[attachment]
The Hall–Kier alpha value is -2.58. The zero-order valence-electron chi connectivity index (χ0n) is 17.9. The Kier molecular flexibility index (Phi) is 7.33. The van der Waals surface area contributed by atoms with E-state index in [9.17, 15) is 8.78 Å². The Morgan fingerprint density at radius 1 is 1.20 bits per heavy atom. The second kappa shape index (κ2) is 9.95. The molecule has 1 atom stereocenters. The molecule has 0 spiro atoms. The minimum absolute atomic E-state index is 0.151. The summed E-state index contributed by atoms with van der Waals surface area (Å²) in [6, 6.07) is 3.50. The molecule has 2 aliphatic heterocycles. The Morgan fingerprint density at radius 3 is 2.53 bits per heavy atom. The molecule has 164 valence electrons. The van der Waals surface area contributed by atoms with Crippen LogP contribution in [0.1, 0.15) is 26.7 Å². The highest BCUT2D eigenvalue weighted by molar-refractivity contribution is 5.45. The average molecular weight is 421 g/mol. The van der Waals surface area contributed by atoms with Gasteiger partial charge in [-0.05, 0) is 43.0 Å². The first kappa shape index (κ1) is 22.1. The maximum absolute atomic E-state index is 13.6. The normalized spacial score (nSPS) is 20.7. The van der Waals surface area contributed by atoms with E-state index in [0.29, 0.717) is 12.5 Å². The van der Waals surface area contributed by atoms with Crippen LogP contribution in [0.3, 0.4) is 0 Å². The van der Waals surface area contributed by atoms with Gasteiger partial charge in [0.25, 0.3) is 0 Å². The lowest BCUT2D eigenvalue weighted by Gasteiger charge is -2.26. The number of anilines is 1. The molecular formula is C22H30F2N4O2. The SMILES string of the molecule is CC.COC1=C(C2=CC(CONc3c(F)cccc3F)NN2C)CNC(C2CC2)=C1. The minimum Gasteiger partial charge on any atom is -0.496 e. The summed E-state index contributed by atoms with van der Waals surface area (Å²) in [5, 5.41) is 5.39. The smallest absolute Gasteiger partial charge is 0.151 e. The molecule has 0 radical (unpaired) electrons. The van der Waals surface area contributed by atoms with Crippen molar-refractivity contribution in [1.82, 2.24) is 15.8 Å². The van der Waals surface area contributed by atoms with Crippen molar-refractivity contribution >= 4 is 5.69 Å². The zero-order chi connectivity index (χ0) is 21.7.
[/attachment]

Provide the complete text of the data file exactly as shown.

The Hall–Kier alpha value is -2.58. The zero-order valence-electron chi connectivity index (χ0n) is 17.9. The Kier molecular flexibility index (Phi) is 7.33. The van der Waals surface area contributed by atoms with E-state index in [9.17, 15) is 8.78 Å². The Morgan fingerprint density at radius 1 is 1.20 bits per heavy atom. The second kappa shape index (κ2) is 9.95. The molecule has 1 atom stereocenters. The molecule has 0 spiro atoms. The minimum absolute atomic E-state index is 0.151. The summed E-state index contributed by atoms with van der Waals surface area (Å²) in [6, 6.07) is 3.50. The molecule has 2 aliphatic heterocycles. The Morgan fingerprint density at radius 3 is 2.53 bits per heavy atom. The molecule has 164 valence electrons. The van der Waals surface area contributed by atoms with Crippen LogP contribution in [0.1, 0.15) is 26.7 Å². The highest BCUT2D eigenvalue weighted by molar-refractivity contribution is 5.45. The average molecular weight is 421 g/mol. The van der Waals surface area contributed by atoms with Gasteiger partial charge in [-0.05, 0) is 43.0 Å². The first kappa shape index (κ1) is 22.1. The maximum absolute atomic E-state index is 13.6. The normalized spacial score (nSPS) is 20.7. The van der Waals surface area contributed by atoms with E-state index in [0.29, 0.717) is 12.5 Å². The van der Waals surface area contributed by atoms with Crippen LogP contribution in [0.3, 0.4) is 0 Å². The van der Waals surface area contributed by atoms with Gasteiger partial charge in [0.25, 0.3) is 0 Å². The lowest BCUT2D eigenvalue weighted by Gasteiger charge is -2.26. The number of anilines is 1. The molecular formula is C22H30F2N4O2. The SMILES string of the molecule is CC.COC1=C(C2=CC(CONc3c(F)cccc3F)NN2C)CNC(C2CC2)=C1. The minimum Gasteiger partial charge on any atom is -0.496 e. The summed E-state index contributed by atoms with van der Waals surface area (Å²) in [5, 5.41) is 5.39. The smallest absolute Gasteiger partial charge is 0.151 e. The molecule has 0 radical (unpaired) electrons. The van der Waals surface area contributed by atoms with Crippen molar-refractivity contribution in [1.82, 2.24) is 15.8 Å². The van der Waals surface area contributed by atoms with Crippen molar-refractivity contribution >= 4 is 5.69 Å². The zero-order chi connectivity index (χ0) is 21.7.